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There are many people who paint, but there are not many who use emoji as a source of inspiration — Kevin Soraci ’18 is both. A studio art and engineering double major, Soraci has been painting for about seven years. Although he can’t recall how he got started, he remembers instantly falling in love with the sense of calm that painting gives him. For Soraci, painting is a way to engage with our culture conceptually, he said.
Every painting has a final brushstroke. Every sculpture has a finishing touch. Even every photograph uploaded on Instagram has a last filter adjustment. Regardless of medium, a piece of artwork will eventually reach a point where its artist decides to stop making any more changes.
When the president's Twitter account went offline, one man came under close scrutiny ...
With last Saturday’s 22-8 victory over Harvard University, the rugby team has now won three Ivy League Championships in the three years since it became a varsity program in 2015. Since the women’s rugby club transitioned to varsity status, the team has never looked better. The women are still undefeated, boasting a 15s campaign in which the Big Green won four games by more than 20 points.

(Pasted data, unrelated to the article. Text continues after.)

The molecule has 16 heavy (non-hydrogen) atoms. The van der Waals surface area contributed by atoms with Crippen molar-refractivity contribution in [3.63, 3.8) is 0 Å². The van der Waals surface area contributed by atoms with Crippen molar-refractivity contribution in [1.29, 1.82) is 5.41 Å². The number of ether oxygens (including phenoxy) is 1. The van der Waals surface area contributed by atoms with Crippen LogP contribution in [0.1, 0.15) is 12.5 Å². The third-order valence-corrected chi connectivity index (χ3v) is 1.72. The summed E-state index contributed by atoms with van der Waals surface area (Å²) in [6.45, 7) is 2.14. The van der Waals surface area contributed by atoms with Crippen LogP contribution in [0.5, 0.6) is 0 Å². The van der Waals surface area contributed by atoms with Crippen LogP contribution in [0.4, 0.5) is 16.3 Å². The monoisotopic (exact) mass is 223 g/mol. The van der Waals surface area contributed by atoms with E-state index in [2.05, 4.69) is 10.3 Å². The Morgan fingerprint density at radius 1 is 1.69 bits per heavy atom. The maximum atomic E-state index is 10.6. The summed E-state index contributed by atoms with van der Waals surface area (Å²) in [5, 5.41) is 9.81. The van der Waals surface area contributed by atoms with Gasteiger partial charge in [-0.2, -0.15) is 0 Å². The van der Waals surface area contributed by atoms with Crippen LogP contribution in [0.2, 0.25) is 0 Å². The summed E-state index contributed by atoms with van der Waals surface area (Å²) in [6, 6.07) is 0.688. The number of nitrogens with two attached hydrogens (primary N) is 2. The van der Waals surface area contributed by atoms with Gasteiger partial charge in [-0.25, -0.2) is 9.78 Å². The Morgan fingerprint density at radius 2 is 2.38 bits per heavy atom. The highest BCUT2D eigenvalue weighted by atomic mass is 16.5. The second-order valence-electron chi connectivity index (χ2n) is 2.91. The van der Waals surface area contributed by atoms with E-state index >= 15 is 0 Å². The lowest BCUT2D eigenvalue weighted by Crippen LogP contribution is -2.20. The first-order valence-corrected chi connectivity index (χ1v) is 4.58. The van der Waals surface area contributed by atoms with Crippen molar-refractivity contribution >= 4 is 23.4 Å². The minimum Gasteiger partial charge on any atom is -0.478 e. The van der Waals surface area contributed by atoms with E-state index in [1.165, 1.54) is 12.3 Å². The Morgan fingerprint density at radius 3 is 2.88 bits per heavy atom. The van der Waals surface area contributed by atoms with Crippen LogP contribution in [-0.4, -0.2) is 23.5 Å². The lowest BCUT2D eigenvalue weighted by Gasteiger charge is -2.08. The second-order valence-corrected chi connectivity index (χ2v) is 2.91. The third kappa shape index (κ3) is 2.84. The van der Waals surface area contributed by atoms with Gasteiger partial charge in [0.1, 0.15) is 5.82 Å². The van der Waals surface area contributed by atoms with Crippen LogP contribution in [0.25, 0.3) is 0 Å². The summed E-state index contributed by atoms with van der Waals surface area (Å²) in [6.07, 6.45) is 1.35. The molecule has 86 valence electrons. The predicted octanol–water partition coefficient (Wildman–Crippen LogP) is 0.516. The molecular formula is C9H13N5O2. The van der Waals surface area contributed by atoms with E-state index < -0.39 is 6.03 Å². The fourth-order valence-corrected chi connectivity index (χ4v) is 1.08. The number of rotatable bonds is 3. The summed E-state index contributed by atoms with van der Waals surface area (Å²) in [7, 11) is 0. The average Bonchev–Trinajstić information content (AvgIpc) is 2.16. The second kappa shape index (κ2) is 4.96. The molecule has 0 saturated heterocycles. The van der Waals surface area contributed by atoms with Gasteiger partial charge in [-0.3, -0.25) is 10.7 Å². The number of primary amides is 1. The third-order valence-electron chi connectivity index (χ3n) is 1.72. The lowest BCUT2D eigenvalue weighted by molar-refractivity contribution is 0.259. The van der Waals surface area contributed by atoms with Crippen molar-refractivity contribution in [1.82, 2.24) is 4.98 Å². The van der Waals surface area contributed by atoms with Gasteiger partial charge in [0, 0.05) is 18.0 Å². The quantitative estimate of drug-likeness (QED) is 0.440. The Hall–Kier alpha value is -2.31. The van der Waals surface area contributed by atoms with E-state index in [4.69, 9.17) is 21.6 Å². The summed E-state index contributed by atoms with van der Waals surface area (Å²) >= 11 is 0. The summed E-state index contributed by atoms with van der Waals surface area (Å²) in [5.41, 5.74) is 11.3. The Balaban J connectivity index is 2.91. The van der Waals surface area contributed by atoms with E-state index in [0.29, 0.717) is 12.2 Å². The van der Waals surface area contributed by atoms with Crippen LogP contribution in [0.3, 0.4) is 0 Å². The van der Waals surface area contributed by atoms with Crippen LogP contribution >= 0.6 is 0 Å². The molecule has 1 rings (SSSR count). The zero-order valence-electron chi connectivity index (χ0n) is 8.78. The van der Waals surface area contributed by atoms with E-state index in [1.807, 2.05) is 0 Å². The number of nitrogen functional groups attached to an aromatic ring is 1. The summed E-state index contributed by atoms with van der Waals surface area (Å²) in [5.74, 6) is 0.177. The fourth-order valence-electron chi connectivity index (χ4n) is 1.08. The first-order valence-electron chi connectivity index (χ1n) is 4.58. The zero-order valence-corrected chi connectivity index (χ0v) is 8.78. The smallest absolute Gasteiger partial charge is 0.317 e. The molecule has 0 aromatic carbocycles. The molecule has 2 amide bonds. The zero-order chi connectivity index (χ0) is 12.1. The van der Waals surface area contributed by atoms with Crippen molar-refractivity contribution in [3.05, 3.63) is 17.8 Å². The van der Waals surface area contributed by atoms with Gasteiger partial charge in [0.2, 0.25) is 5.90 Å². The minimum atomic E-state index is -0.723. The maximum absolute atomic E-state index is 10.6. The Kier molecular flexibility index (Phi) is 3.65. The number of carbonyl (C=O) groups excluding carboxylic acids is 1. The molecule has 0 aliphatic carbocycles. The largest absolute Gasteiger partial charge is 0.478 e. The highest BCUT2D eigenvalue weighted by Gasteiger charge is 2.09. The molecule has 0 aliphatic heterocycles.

The physics and astronomy department is raising concerns that building new student housing in College Park could seriously impede its ability to teach undergraduate astronomy courses and conduct experimental physics research. The College announced on Sept. 20 that it would explore the feasibility of housing 750 undergraduates and that the Board of Trustees will make a decision on the conceptual design in November.
Officers of the Alpha Delta Alumni Corporation are currently applying to use the former Alpha Delta fraternity house for office space, according to corporation president John Pepper ’91 Tu’97. The original application, submitted to the town of Hanover by Alpha Delta in July 2017, was denied, Pepper said.
Updated: Oct. 31, 2017 at 9:24 p.m.
On Oct. 19, architects from Sasaki Associates, a firm based in Watertown, Massachusetts, led an informational presentation for students regarding the potential construction of dorms in College Park, a 35-acre open space near the center of campus. College Park is home to College landmarks such as Bartlett Tower, a bronze statue of Robert Frost and the Bema, an outdoor amphitheater used each year for class day and a candlelit twilight ceremony which ends Orientation each year.
For the men’s and women’s cross-country teams, Friday morning was arguably the most important morning of the season. The cross country-teams were at Van Cortlandt Park in New York City for the Ivy League Heptagonal Championships, the one meet of the season that pits the Ivy League schools in a race for the conference title.